Qatar’s government will need a total of QR 159bn ($43.7bn) in 2017-21 to deal with budget deficits forecast for the period, the IMF’s 2017 Article IV report on the country says.
The fund forecasts total Qatar government debt will rise by 64 per cent in the period to QR 446.3bn ($123bn) in 2021 from QR 272bn ($75bn) in 2016.
Qatar recorded a budget deficit of QR52bn ($14bn) in 2016. This was the first since the 1999/2000 financial year.
The deficits projected to 2021 reflect a combination of lower oil prices, declining oil production and rising government spending in 2017-21. Government spending was cut in 2016 for the first time since 1998/99.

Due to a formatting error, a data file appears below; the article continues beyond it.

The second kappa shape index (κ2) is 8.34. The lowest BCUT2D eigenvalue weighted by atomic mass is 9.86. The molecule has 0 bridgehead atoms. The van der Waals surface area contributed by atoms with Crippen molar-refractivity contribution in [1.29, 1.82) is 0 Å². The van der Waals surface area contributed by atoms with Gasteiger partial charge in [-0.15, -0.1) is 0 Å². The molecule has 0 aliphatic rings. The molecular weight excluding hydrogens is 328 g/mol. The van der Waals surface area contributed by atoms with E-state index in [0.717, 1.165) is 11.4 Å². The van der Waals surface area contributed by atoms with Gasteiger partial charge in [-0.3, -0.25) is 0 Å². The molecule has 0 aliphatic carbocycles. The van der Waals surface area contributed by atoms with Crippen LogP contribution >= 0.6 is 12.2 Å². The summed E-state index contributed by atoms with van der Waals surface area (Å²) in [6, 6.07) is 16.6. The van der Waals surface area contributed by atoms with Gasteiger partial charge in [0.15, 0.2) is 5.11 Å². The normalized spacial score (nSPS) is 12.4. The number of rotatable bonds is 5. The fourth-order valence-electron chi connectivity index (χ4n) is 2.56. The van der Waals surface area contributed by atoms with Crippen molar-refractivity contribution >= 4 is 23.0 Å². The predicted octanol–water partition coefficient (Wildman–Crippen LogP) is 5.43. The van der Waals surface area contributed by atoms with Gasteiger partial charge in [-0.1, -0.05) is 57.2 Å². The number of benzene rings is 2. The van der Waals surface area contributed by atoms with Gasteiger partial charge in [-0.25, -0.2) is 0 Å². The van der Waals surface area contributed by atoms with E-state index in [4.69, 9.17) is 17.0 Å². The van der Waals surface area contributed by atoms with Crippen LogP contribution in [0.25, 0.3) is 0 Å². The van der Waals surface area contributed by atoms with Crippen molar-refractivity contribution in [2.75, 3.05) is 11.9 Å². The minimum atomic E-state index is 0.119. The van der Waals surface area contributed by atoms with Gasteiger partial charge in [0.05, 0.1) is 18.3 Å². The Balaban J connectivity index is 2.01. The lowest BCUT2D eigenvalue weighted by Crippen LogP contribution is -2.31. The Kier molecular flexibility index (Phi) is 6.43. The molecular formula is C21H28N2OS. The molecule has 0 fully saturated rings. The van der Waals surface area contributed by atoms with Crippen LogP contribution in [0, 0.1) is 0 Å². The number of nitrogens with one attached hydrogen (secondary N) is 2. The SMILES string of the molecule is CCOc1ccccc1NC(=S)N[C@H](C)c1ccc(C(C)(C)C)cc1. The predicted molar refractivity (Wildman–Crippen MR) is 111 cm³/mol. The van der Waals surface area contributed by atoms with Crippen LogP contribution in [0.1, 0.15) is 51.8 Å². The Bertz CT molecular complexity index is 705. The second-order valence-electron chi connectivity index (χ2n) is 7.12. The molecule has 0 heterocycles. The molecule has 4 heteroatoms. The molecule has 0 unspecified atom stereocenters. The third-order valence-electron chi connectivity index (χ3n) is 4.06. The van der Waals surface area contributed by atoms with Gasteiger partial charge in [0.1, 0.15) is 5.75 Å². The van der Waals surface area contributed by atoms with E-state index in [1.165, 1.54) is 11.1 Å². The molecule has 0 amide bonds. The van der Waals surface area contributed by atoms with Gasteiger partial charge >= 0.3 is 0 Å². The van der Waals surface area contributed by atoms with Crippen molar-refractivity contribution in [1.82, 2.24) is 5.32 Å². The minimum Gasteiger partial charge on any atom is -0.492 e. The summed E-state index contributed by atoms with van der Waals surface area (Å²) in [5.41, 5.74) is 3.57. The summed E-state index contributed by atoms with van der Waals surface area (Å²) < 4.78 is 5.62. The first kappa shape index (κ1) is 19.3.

The IMF report says that Qatar has the capacity to meet unprecedented financing requirements because of its strong financial position.
“In view of Qatar’s large buffers, there is space to pursue fiscal consolidation at a gradual pace,” it says. “Ongoing consolidation efforts through cutting recurrent expenditure and mobilizing non-hydrocarbon revenues are appropriate. Additional revenue measures, including broadening the coverage of corporate income tax and further reforming energy subsidies, should be considered.”
The report says that the Brent crude oil price is forecast to average $56.3 a barrel in 2016 compared with $44 in 2016. It is forecast to rise to $57.5 a barrel in 2021.
Other features of the report are forecasts that Qatar’s GDP at current prices will grow by 10.7 per cent in 2017 and that the current account will record a surplus of $1.2bn compared with a deficit of $3.5bn last year, the first since 1998.